A Start-Up’s Guide to Offering Employee Benefits

A Start-Up’s Guide to Offering Employee Benefits

For a start-up or small company getting ready to offer benefits for the first time, the whole process can be daunting. How much do you need to offer? What are employees actually expecting in a benefits package? How can you keep costs down as you’re in a growth and investment-gathering stage?

Though Benefit Experts assists clients nationally, we have always been headquartered in Silicon Valley. This means that as a company we have almost 20 years experience setting up companies in the tech start-up space with benefits, and we have become somewhat specialized in this. We’re here to answer your questions and make benefit enrollment a quick and easy process! Here are a few tips if you own a start-up and you are getting ready to offer your employees benefits:

Align Yourself With Employee Expectations:

In a start-up atmosphere, you know that your first few employees are incredibly important to the trajectory of your company. Usually those employees getting ready to take a position with a start-up have curbed expectations from those who are going to work with a large national company; they know that funds and benefits are going to be a bit more limited. But, they still have basic needs and expectations from their company.

Employees feel they need health insurance. When you are first starting out, dental and vision usually fall under the “nice to have” category but access to health insurance has a massive effect on someone’s life. A catastrophic injury, illness, accident, or even pregnancy can indebt someone for life if they do not have health insurance. Many will not consider a full time position if health insurance is not offered with the job. This does not mean the company needs to pay for all of it. Under current ACA laws, it can be difficult to obtain coverage if it is not available through your job; so many prospective hires just want to make sure it is available and are happy to take on part of the cost.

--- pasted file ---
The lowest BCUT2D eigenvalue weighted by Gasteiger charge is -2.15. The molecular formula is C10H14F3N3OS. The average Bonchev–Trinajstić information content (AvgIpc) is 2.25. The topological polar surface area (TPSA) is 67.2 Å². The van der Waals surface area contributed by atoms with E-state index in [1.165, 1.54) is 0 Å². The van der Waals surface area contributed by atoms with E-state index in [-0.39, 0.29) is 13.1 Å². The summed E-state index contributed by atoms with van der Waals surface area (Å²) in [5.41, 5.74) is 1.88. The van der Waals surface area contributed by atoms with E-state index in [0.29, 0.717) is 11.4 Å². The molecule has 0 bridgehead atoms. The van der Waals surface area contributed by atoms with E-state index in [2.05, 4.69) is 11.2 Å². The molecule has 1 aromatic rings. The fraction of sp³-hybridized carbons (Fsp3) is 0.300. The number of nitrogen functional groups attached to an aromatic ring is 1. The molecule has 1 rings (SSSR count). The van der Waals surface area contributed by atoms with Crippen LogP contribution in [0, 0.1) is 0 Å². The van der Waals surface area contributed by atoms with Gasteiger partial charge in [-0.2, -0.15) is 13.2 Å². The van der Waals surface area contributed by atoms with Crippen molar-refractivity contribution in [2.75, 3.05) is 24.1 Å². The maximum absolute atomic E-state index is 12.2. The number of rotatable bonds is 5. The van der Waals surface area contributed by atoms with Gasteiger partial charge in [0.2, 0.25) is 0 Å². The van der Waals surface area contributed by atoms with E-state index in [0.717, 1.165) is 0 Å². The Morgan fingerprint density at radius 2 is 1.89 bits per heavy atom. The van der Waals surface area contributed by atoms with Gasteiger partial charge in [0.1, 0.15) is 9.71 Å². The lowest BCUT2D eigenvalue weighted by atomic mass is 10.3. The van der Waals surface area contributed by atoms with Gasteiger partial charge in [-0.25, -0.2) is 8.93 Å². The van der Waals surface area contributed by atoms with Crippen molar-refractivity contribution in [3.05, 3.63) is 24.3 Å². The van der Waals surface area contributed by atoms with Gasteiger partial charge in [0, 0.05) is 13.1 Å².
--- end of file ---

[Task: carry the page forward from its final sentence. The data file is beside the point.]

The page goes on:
When it comes to what type of coverage a candidate is expecting, this is really regional. Ask your broker about patterns in your specific region. In the Bay Area for example, most employees in the tech space expect access to a high-quality, broad-network PPO plan. On the East Coast, EPO plans are more common.

Be Modest With Contributions:

When you are working hard to bring on a high-stakes employee, it may be tempting to cover 100% of their cost of insurance for them and their family. But a couple things to remember:

  1. It is better to start low and improve the package for employees as you become more financially stable. It is harder to take benefits away without losing employee engagement.
  2. You must treat all employees the same, by law. So this means if you pay 100% for your first 5 employees, you need to pay 100% for everyone else you hire after that as well!

We recommend paying 80-90% of the employee’s premium at first, based on a mid-level plan. Let them buy up from that at their own cost if they want. And, if finances are strong, pay 50% of the dependents’ premiums as well. You can always improve the package later if it becomes necessary and/or possible.

Know That Your Benefits Package Should Change As You Grow 

As your company and team grows, realize that a diverse work force has diverse needs. A seasoned company officer with a family is going to need and want a different kind of health plan than a new college grad will. Consider offering an array of plans so that everyone can find something that works for them. As you grow, your options and flexibility to do this will increase. In addition, as you increase in size, employee expectations may increase. Some benchmarks to keep in mind to stay competitive:

  • 5+ employees = time to add dental & vision
  • 15-20+ employees = time to add life and disability
  • 20-30+ employees = consider an FSA



Are you the owner of a start-up and have questions about employee benefits?
We’re here to help!:
Ingrid@benefitexperts.com or 650.251.4228

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